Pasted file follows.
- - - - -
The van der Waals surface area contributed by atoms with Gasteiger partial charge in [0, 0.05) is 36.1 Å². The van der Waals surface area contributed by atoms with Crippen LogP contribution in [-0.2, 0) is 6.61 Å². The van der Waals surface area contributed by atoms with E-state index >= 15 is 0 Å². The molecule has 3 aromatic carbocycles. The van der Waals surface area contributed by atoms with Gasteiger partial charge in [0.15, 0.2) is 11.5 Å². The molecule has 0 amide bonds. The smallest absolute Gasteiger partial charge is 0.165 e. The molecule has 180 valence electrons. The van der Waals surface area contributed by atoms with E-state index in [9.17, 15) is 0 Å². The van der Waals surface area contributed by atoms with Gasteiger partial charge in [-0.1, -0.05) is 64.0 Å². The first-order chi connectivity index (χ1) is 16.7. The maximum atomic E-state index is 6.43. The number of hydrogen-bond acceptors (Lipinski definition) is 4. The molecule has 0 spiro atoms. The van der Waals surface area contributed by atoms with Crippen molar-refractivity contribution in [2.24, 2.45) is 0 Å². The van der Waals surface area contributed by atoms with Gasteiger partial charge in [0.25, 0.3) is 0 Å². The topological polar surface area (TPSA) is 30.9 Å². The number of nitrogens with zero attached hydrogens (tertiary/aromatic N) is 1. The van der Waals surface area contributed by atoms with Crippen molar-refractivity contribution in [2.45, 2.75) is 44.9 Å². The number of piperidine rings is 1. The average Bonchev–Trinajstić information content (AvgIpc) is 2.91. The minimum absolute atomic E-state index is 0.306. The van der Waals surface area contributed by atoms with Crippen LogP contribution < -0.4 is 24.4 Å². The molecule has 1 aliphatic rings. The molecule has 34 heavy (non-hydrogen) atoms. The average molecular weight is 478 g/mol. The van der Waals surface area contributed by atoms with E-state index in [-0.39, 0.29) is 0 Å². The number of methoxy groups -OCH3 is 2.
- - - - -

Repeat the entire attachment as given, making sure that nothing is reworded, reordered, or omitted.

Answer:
The van der Waals surface area contributed by atoms with Gasteiger partial charge in [0, 0.05) is 36.1 Å². The van der Waals surface area contributed by atoms with Crippen LogP contribution in [-0.2, 0) is 6.61 Å². The van der Waals surface area contributed by atoms with E-state index >= 15 is 0 Å². The molecule has 3 aromatic carbocycles. The van der Waals surface area contributed by atoms with Gasteiger partial charge in [0.15, 0.2) is 11.5 Å². The molecule has 0 amide bonds. The smallest absolute Gasteiger partial charge is 0.165 e. The molecule has 180 valence electrons. The van der Waals surface area contributed by atoms with E-state index in [9.17, 15) is 0 Å². The van der Waals surface area contributed by atoms with Gasteiger partial charge in [-0.1, -0.05) is 64.0 Å². The first-order chi connectivity index (χ1) is 16.7. The maximum atomic E-state index is 6.43. The number of hydrogen-bond acceptors (Lipinski definition) is 4. The molecule has 0 spiro atoms. The van der Waals surface area contributed by atoms with Crippen molar-refractivity contribution in [2.24, 2.45) is 0 Å². The van der Waals surface area contributed by atoms with Gasteiger partial charge in [0.25, 0.3) is 0 Å². The topological polar surface area (TPSA) is 30.9 Å². The number of nitrogens with zero attached hydrogens (tertiary/aromatic N) is 1. The van der Waals surface area contributed by atoms with Crippen molar-refractivity contribution in [2.45, 2.75) is 44.9 Å². The number of piperidine rings is 1. The average Bonchev–Trinajstić information content (AvgIpc) is 2.91. The minimum absolute atomic E-state index is 0.306. The van der Waals surface area contributed by atoms with Crippen LogP contribution < -0.4 is 24.4 Å². The molecule has 1 aliphatic rings. The molecule has 34 heavy (non-hydrogen) atoms. The average molecular weight is 478 g/mol. The van der Waals surface area contributed by atoms with E-state index in [-0.39, 0.29) is 0 Å². The number of methoxy groups -OCH3 is 2.